The traditional three-step (etch, prime, adhesive) procedure has been used for years to successfully bond orthodontic brackets to teeth. Conventional bonding systems used three steps to prepare enamel surfaces, an enamel conditioner, a primer solution and an adhesive resin.

Simplification of technique and a reduction in the number of steps was desired. It was obvious that the more steps that were required to bond a bracket, the greater the potential for inconsistency in the timing of application, rinsing, drying, priming and maintaining a controlled operative field during treatment. This inconsistency has an impact on the success of the bond strength.[3]

Manufacturers responded by placing research efforts in the development of self-etching primers (SEPs) mainly used for restorative dentistry.

Later SEPs were adopted into orthodontics for orthodontic bonding of brackets. The introduction of SEPs simplified the bonding process.

SEPs are considered as bicomponent hydrophilic adhesives containing hydrofluoric complexes, deionized water and stabilizer in one compartment and orthophosphoric acid ester methacrylate, activators and stabilizers in a separate compartment.

When the mixed solution is applied to the enamel, the acidic monomer becomes neutralized. The pH is raised by recruiting calcium ions from hydroxyapatite crystals. This halts demineralization and the ions become encapsulated in the primer to provide infiltration by the adhesive for suitable micro mechanical adhesion of the resin.[3] The etch pattern produced by methacrylated phosphoric acid ester creates a pattern in the enamel and dentin similar to conventional acid etching. The bond strength of SEP can vary widely ranging from 2.8 to 11.5 megapascal (MPa).[4],[5],[6],[7]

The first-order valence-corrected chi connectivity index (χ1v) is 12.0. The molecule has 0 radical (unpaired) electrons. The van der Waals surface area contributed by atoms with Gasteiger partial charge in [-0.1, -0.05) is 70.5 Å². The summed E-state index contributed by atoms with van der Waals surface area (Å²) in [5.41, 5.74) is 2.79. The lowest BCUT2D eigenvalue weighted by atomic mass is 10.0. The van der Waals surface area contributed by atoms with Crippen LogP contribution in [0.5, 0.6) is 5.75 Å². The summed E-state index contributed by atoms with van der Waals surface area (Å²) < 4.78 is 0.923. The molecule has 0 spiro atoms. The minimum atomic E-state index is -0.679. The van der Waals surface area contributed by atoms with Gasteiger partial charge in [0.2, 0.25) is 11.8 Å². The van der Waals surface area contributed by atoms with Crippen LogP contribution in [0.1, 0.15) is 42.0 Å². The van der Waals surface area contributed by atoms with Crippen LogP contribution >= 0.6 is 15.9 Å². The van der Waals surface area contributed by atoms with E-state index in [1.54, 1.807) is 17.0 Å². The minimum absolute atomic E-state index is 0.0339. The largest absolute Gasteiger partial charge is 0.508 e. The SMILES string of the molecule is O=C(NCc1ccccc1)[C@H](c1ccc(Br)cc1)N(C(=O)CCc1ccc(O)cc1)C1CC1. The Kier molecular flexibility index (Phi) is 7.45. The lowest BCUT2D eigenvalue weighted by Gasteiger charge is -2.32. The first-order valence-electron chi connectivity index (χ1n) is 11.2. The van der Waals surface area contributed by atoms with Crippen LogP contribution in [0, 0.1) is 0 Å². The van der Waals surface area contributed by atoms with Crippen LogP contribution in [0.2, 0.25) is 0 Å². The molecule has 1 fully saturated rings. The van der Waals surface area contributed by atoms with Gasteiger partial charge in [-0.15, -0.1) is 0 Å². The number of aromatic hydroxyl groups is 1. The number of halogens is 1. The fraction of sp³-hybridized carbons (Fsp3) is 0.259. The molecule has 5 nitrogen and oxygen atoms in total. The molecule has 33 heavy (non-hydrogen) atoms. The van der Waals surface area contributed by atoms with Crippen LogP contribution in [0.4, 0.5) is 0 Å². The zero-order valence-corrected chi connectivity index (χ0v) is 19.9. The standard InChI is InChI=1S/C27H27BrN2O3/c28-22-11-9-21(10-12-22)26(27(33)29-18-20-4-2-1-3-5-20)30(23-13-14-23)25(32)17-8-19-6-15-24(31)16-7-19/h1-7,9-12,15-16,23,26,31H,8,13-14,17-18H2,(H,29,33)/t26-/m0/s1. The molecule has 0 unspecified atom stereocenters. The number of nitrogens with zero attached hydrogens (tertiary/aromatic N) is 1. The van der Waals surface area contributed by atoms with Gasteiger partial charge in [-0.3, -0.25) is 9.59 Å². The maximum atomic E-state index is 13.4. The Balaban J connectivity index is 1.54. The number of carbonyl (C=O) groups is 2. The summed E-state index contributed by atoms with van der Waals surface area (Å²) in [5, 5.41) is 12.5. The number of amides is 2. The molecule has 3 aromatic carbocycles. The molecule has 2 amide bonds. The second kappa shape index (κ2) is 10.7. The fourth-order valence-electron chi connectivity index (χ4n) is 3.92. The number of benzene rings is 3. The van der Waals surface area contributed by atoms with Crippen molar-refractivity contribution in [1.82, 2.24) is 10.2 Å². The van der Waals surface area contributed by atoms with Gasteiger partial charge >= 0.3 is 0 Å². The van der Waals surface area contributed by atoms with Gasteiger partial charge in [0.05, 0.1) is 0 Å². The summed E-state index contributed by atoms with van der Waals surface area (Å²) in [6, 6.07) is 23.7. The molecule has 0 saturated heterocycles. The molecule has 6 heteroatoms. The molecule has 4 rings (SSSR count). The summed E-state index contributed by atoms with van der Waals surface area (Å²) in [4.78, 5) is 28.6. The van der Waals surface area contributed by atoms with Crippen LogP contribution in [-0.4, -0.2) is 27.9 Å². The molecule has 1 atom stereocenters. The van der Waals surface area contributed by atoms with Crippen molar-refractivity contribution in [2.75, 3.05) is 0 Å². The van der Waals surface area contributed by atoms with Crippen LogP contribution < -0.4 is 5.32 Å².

There are only a few self-etching adhesive products specifically marketed for orthodontic bonding. But there are many SEPs used in restorative dentistry. There were limited studies on SEPs intended for use in operative dentistry but used sometimes for orthodontic bonding of brackets.

So, the present study is aimed to test the shear bond strength (SBS) of brackets bonded using SEPs used in restorative dentistry in comparison to orthodontic SEPs.


  Materials and Methods Top


Selection of teeth

Institutional Ethical committee waiver and permission from Institutional Review Board was taken before starting the study. Seventy-five human maxillary first premolars extracted for orthodontic purpose were collected from the department of oral and maxillofacial surgery and stored immediately in distilled water at room temperature. Teeth having hypoplastic enamel, cracks or fractures caused while extracting, caries and teeth subjected to any pretreatment chemical agents like hydrogen peroxide were not selected.

The selected teeth were mounted using cold cure acrylic resin in uniform-sized aluminum blocks of 3/4 inch x 3/4-inch dimensions. The teeth were mounted in such a way that the buccal surfaces of these teeth were parallel to the direction of the force application during the process of testing the shear bond force, or perpendicular to the central axis of the aluminum block and the palatal or the lingual cusp. The root surface was covered with acrylic to enhance the retention of the teeth.

The specimens were divided into three groups.

Control group: Group A: 25 teeth

Brackets to be bonded with orthodontic SEP Transbond Plus + Transbond XT Adhesive.

Experimental group – Group B (Restorative SEPs are used)

Group B is again divided into two subgroups a and b.

Subgroup – a: 25 teeth. Brackets to be bonded using restorative SEP Adper SE Plus + Transbond XT Adhesive

Subgroup – b: 25 teeth. Brackets to be bonded with SEP Adper Easy One + Transbond XT Adhesive

Coding for group and teeth

All the groups were color coded. Coloring for all the specimens was done on the upper half of the outer surface of the aluminum block. Yellow color was used for control group, violet color for experimental subgroup-a and red color for experimental subgroup-b. The teeth in each of these groups, which are color coded, are numbered from 1 to 25 for easy identification and data recording [Figure 1].
Figure 1: Teeth mounted in aluminum blocks along with the colour coding and numbering A1-A25: Control group; a1-a25: Experimental group- a B1-b25: Experimental group-b